What Links to Target with Google's Disavow Tool - Whiteboard Friday
Posted by Cyrus-ShepardDo you need to disavow links in the modern age of Google? Is it safe? If so, which links should you disavow? In this Whiteboard Friday, Cyrus Shepard answers all these questions and more. While he makes it clear that the majority of sites shouldn't have to use Google's Disavow Tool, he provides his personal strategies for those times when using the tool makes sense.How do you decide when to disavow? We'd love to hear your process in the comments below!
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Howdy, Moz fans. Welcome to another edition of Whiteboard Friday. I'm Cyrus Shepard. Today we're going to be talking about a big topic — Google's Disavow Tool. We're going to be discussing when you should use it and what links you should target.
Now, this is kind of a scary topic to a lot of SEOs and webmasters. They're kind of scared of the Disavow Tool. They think, "It's not necessary. It can be dangerous. You shouldn't use it." But it's a real tool. It exists for a reason, and Google maintains it for exactly for webmasters to use it. So today we're going to be covering the scenarios which you might consider using it and what links you should target.
Disclaimer! The vast majority of sites don't need to disavow *anything*
Now I want to start out with a big disclaimer. I want this to be approved by the Google spokespeople. So the big disclaimer is the vast majority of sites don't need to disavow anything. Google has made tremendous progress over the last few years of determining what links to simply ignore. In fact, that was one of the big points of the last Penguin 4.0 algorithm update.
Before Penguin, you had to disavow links all the time. But after Penguin 4.0, Google simply ignored most bad links, emphasis on the word "most." It's not a perfect system. They don't ignore all bad links. We'll come back to that point in a minute. There is a danger in using the Disavow Tool of disavowing good links.
That's the biggest problem I see with people who use the disavow is it's really hard to determine what Google counts as a bad link or a harmful link and what they count as a good link. So a lot of people over-disavow and disavow too many things. So that's something you need to look out for. My final point in the disclaimer is large, healthy sites with good link profiles are more...
Research Study: Significant Increase in Google Images Within SERPs
With three confirmed algorithm updates this year alone, a recent, sizable deindexing bug, and numerous small tremors in the SERPs, there is never a dull moment for SEOs.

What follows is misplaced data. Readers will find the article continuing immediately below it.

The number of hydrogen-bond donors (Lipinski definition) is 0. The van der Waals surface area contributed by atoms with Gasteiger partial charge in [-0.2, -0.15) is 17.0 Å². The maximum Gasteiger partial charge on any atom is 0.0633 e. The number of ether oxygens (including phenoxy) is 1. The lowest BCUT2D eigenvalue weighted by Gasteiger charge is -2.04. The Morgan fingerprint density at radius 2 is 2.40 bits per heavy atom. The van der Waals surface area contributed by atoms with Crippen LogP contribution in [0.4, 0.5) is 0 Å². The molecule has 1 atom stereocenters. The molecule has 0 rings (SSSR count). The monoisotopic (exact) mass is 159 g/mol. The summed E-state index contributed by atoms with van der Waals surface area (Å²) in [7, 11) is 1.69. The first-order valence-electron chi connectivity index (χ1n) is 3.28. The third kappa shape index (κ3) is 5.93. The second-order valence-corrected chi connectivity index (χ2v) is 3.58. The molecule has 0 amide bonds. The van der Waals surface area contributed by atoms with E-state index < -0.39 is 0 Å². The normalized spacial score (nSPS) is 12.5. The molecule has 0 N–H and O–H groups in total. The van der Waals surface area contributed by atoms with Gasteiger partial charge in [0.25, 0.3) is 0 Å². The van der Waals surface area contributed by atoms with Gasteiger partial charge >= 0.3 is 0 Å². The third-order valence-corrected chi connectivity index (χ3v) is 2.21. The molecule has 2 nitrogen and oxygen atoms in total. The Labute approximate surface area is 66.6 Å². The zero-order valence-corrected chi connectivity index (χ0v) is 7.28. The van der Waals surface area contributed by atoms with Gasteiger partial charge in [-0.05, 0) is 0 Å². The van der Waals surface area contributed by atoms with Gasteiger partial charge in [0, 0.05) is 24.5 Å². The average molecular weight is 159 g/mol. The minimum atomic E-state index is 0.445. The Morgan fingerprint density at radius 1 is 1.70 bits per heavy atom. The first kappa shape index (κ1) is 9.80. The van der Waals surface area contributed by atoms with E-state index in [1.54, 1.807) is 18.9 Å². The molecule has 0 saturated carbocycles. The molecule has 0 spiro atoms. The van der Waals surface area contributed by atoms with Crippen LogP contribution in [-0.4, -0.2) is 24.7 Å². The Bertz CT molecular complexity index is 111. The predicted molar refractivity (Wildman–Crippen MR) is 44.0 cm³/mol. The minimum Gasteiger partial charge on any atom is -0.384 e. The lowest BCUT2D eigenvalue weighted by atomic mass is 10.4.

Yet, beyond these updates, actual SEO performance may be determined by the presence of another, hidden competitor – one that most SEOs still haven’t paid as much attention to as they should.
Restaurant Local SEO: The Google Characteristics of America’s Top-Ranked Eateries
Posted by MiriamEllis“A good chef has to be a manager, a businessman and a great cook. To marry all three together is sometimes difficult.” - Wolfgang Puck
I like this quote. It makes me hear phones ringing at your local search marketing agency, with aspiring chefs and restaurateurs on the other end of the line, ready to bring experts aboard in the “sometimes difficult” quest for online visibility.
Is your team ready for these clients? How comfortable do you feel talking restaurant Local SEO when such calls come in? When was the last time you took a broad survey of what’s really ranking in this specialized industry?
Allow me to be your prep cook today, and I’ll dice up “best restaurant” local packs for major cities in all 50 US states. We’ll julienne Google Posts usage, rough chop DA, make chiffonade of reviews, owner responses, categories, and a host of other ingredients to determine which characteristics are shared by establishments winning this most superlative of local search phrases.
The finished dish should make us conversant with what it takes these days to be deemed “best” by diners and by Google, empowering your agency to answer those phones with all the breezy confidence of Julia Child.
I looked at the 3 businesses in the local pack for “best restaurants (city)” in a major city in each of the 50 states, examining 11 elements for each entry, yielding 4,950 data points. I set aside the food processor for this one and did everything manually. I wanted to avoid the influence of proximity, so I didn’t search for any city in which I was physically located. The results, then, are what a traveler would see when searching for top restaurants in destination cities.
Now, let’s look at each of the 11 data points together and see what we learn. Take a seat at the table!
Categories prove no barrier to entry
Which restaurant categories make up the dominant percentage of local pack entries for our search?
You might think that a business trying to rank locally for “best restaurants” would want to choose just “restaurant” as their primary Google category as a close match. Or, you might think that since we’re looking at best restaurants, something like “fine dining restaurants” or the historically popular “French restaurants” might top the charts.